FIGS. 3 and 4 respectively show the flowcharts describing the system operation procedures. Of these, the flowchart shown in FIG. 3 describes the normal key input procedures and the flowchart shown in FIG. 4 describes the operation procedures in response to respective input keys. In the flowchart shown in FIG. 3, the CPU first identifies the normal key input status. As soon as the key input has been identified (steps n1 and n2), all the needed procedures related to the depressed keys are executed (step n3). Next, procedures in conjunction with the depressed keys shown in FIG. 4 are described below.
Descriptions (1) and (8) respectively relate to steps (1) through (8) of the flowchart shown in FIG. 4.
(1) When the clear key is depressed, the contents stored in the GRAM memory of RAM 17 are thoroughly cleared. GRAM memory is the display memory that stores the contents being displayed in the hand-written data display 41. When the display contents are rewritten, the display unit automatically changes the display. Next, the page display is executed in order that the PE contents storing the new page that follows the already registered page can be displayed. PE denotes a specific area of RAM 17.
(2) When the key  that responds to either the index data input key or the retrieval index key is depressed, the corresponding character codes are delivered to KB and GRAM-1 memory areas, KB denoting a key input buffer and GRAM-1 being a part (an area corresponding to number 42 in FIG. 1) of the GRAM memory, while only the decoded data is written into it.
(3) As soon as the hand-written data is input from the handwriting input unit 2, the depressed patterns are written into GRAM-2. GRAM-2 makes up part of the GRAM memory and corresponds to number 41 shown in FIG. 1.
(4) When the registration key 51 is depressed, the GRAM contents are delivered to GM (P), and then the index data contents TD including the dates and time are sent to IM (P). GM denoting a memory storing the graphic pattern data, while GM (P) denoting the area corresponding to page P. IM denotes such a memory storing the index data including the dates and time, while IM (P) denotes the area corresponding to page P. After completing these procedures, both the memo data and the index data are registered in pairs. After completing registration of these, PE is incremented for renewing pages.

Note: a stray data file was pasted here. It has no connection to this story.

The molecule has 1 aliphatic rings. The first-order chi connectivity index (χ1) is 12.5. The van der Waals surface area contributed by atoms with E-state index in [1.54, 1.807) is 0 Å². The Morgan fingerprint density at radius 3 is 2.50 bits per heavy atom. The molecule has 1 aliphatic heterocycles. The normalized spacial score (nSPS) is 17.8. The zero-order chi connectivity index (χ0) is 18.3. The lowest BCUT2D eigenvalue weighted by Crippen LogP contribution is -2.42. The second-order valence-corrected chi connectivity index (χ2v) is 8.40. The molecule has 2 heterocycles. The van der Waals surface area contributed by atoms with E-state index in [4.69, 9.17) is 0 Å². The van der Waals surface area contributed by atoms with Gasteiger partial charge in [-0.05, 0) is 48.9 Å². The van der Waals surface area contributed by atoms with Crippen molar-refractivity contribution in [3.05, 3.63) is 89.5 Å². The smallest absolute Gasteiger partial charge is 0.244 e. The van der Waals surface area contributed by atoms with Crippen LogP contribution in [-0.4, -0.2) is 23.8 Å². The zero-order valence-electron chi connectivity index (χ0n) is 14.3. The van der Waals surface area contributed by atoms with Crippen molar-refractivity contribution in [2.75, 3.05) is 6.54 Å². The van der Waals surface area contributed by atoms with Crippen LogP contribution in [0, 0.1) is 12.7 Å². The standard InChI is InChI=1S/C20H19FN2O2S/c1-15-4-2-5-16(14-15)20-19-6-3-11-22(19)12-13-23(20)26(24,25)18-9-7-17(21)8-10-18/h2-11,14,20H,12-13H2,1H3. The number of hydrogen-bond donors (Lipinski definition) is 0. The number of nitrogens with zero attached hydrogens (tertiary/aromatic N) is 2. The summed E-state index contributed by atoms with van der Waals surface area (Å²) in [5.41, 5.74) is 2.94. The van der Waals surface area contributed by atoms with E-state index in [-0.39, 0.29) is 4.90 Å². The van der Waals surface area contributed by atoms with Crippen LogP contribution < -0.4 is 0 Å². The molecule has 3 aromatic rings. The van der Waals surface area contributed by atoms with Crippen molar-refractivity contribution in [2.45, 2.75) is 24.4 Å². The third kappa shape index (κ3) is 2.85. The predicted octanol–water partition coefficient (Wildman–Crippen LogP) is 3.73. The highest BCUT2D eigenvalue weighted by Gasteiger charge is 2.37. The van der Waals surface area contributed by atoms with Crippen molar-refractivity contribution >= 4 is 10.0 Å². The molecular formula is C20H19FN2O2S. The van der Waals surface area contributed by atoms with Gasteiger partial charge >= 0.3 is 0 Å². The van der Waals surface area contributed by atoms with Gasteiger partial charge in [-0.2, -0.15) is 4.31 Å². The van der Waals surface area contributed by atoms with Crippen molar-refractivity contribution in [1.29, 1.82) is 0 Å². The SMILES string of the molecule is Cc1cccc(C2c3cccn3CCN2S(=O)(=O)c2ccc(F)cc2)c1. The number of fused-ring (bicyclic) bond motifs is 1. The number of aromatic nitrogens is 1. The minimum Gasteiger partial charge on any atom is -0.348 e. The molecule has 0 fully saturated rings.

(5) Access procedures are described below. After the entry of the designated index data via the index key unit 3, when the access key 53 is depressed, the CPU then identifies whether the page or the index has been designated. In this example, the CPU first reads the index memory IM from the start point, and then identifies whether the read-out data exactly matches the key input buffer KB, i.e., the designated index, or not. The CPU sequentially executes the operations for identifying all the index data, and if they correctly match, the CPU then determines that the needed page P has been correctly identified, and as a result, the GM (P) contents are read by GRAM. Finally, a specific memo data exactly matching the designated index is displayed. After a specific page has been designated, this page can be directly accessed by depressing the access key.
(6) After the designated page has been accessed, if the delete key is depressed, GM (P) and IM (P) are both deleted and stuffed into memory. Finally, PE is decremented for renewing pages.
(7) While a specific memo data is being read, if key is depressed, page P is then decremented and GM (P) is delivered to GRAM before eventually being displayed.
(8) Likewise, if key is depressed, page P is incremented so that this page can be displayed.
As is clear from the foregoing description, the electronic type memo device incorporating the preferred embodiment of the present invention conveniently allows the operator to input any desired hand-written data via an extremely simplified procedure to execute the data registration and retrieval using a minimum number of input keys, and in addition, it can be manufactured at an advantageous cost and in compact size.
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|U.S. Classification||700/90, 708/141, 708/110|
|International Classification||G06F17/30, G06F15/02|
|Aug 21, 1984||AS||Assignment|
Owner name: SHARP KABUSHIKI KAISHA, 22-22 NAGAIKE-CHO, ABENO-K
Free format text: ASSIGNMENT OF ASSIGNORS INTEREST.;ASSIGNOR:TSUGEI, SHINJI;REEL/FRAME:004303/0052
Effective date: 19840807
|Aug 19, 1993||FPAY||Fee payment|
Year of fee payment: 4
|Sep 15, 1997||FPAY||Fee payment|
Year of fee payment: 8
|Sep 13, 2001||FPAY||Fee payment|
Year of fee payment: 12